Skip to 0 minutes and 0 secondsPETER HEUMADER: For people with visual impairments, the items displayed on the screen are sometimes too small to read. In this case, the operating system offers mechanisms to enlarge the screen so that the content can be perceived easier. To enable the screen magnification on an Android device, go to Settings. And then scroll down to Accessibility. There, you can find a menu item called Magnification gestures, which is the one we will enable. Once screen magnification is enabled, you can enlarge the screen by tapping with your finger three times on the screen. In this mode, you can use pinch gestures to adjust the zoom level. Dragging the screen with two or more fingers allows the user to go through the content.

Skip to 0 minutes and 48 secondsTo disable magnification, the user has to tap three times again. There are also other options available for people with visual impairments. You can, for example, enlarge the font size so that the text is easier to read. Or you could use coloured version for better readability. These are the most common accessibility features for people with visual impairments on mobile devices.

Special Output Methods

Today’s mobile devices provide a great variety of output mechanisms and lots of them are helpful when supporting people with disabilities.

Magnification

The video illustrates how magnification assistive software is included in smartphones as an accessibility option. It may be called ‘Zoom’ and can be used to magnify text and graphics, so that those with low vision or visual impairments can read what is on the screen.

Touch screen

The touch screen is both a standard output and input device on a modern smartphone. It provides text and graphic output in a very high resolution and can also be adjusted to present that output in high contrast mode.

Another advantage of touchscreen-input is that it is possible to increase the size of the controls on the screen (e.g. buttons) using magnification or zoom, so that people with motor, dexterity and mobility disabilities are able to tap on larger sized icons. Older mobile devices with small buttons were sometimes hard to operate for these individuals and the elderly.

Speech output and other sound feedback

You have heard in previous videos how mobile devices provide speech output, which is extremely helpful for people with low or no vision. You may have learnt that screen reading when offered as text to speech (where not every menu or action is spoken) can be very helpful for reading messages and other text. Voices can be changed and entire web pages or documents can be read aloud by choice with a selection of the text being highlighted and the action of ‘speak’ being chosen.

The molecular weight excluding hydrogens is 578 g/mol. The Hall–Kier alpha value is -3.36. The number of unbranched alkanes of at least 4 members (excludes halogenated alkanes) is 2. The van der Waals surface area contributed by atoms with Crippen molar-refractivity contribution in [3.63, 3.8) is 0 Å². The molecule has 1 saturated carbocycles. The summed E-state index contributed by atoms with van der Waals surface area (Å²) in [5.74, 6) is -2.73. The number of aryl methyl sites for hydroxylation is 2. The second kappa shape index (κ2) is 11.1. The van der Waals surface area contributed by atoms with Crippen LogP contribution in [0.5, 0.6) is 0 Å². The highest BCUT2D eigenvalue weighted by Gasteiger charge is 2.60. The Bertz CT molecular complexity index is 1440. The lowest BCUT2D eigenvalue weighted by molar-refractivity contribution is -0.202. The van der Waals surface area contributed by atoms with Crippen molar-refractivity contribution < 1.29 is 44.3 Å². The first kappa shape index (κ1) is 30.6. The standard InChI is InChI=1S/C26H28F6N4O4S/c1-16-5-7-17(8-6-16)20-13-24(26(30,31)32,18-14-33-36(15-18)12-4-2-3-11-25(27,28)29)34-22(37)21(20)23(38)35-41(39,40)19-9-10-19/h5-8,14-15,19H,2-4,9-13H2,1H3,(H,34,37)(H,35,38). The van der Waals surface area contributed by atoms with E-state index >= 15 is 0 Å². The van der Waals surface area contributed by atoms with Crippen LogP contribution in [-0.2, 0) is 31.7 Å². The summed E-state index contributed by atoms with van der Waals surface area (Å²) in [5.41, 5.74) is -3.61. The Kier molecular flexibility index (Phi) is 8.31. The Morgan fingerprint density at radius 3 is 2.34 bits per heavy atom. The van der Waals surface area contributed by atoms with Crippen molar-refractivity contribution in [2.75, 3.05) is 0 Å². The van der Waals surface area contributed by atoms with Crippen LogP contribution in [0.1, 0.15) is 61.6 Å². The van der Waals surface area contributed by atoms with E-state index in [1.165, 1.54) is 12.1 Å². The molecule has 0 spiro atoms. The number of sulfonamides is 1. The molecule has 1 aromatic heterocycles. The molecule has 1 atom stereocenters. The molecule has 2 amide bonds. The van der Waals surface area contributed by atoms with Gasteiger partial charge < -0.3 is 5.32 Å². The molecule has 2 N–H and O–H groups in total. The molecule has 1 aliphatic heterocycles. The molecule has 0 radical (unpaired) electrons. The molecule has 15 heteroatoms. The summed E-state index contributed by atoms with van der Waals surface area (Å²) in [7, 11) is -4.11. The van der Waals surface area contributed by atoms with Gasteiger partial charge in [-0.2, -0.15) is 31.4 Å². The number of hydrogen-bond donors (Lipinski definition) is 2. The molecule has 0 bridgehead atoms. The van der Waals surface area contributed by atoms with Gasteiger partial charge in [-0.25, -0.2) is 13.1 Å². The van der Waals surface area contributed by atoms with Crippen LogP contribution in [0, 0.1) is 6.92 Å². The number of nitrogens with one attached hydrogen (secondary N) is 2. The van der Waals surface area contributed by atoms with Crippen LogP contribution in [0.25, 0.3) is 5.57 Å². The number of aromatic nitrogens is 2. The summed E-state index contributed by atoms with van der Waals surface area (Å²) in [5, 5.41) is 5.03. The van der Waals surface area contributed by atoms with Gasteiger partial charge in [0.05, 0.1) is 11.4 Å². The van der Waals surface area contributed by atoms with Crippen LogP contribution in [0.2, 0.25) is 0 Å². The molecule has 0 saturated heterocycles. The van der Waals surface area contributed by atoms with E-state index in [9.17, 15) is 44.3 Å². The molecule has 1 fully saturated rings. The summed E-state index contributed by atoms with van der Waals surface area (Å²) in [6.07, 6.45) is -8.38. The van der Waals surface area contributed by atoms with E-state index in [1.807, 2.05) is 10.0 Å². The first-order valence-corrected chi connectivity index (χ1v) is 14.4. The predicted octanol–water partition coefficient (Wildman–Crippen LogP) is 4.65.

Braille devices

Blind people can connect their braille display to a mobile device, normally via a Bluetooth connection.

A bluetooth braille-display paired with an iPad. © This image is created by Johannes Kepler Universität Linz and Technische Universität Dresden, and licensed under CC-BY BY 4.0 International Licence. Erasmus + MOOCs for Accessibility Partnership.

Once connected the braille device can receive information from the mobile device’s assistive technologies (e.g. screen reader) and display virtually all the information that can be read on the screen. However, graphics cannot be displayed on braille displays, so most of the games which exist for mobile devices are not playable by blind users, but text based content can be displayed.

Can you think of anyone who may find the touchscreen display is a barrier to access?


© This video is created by Johannes Kepler University Linz and licensed under CC-BY BY 4.0 International Licence. Erasmus + MOOCs for Accessibility Partnership.

© This text is a derivative of a work created by Johannes Kepler Universität Linz and Technische Universität Dresden, and licensed under CC-BY BY 4.0 International Licence adapted and used by the University of Southampton. Erasmus + MOOCs for Accessibility Partnership.

Share this video:

This video is from the free online course:

Digital Accessibility: Enabling Participation in the Information Society

University of Southampton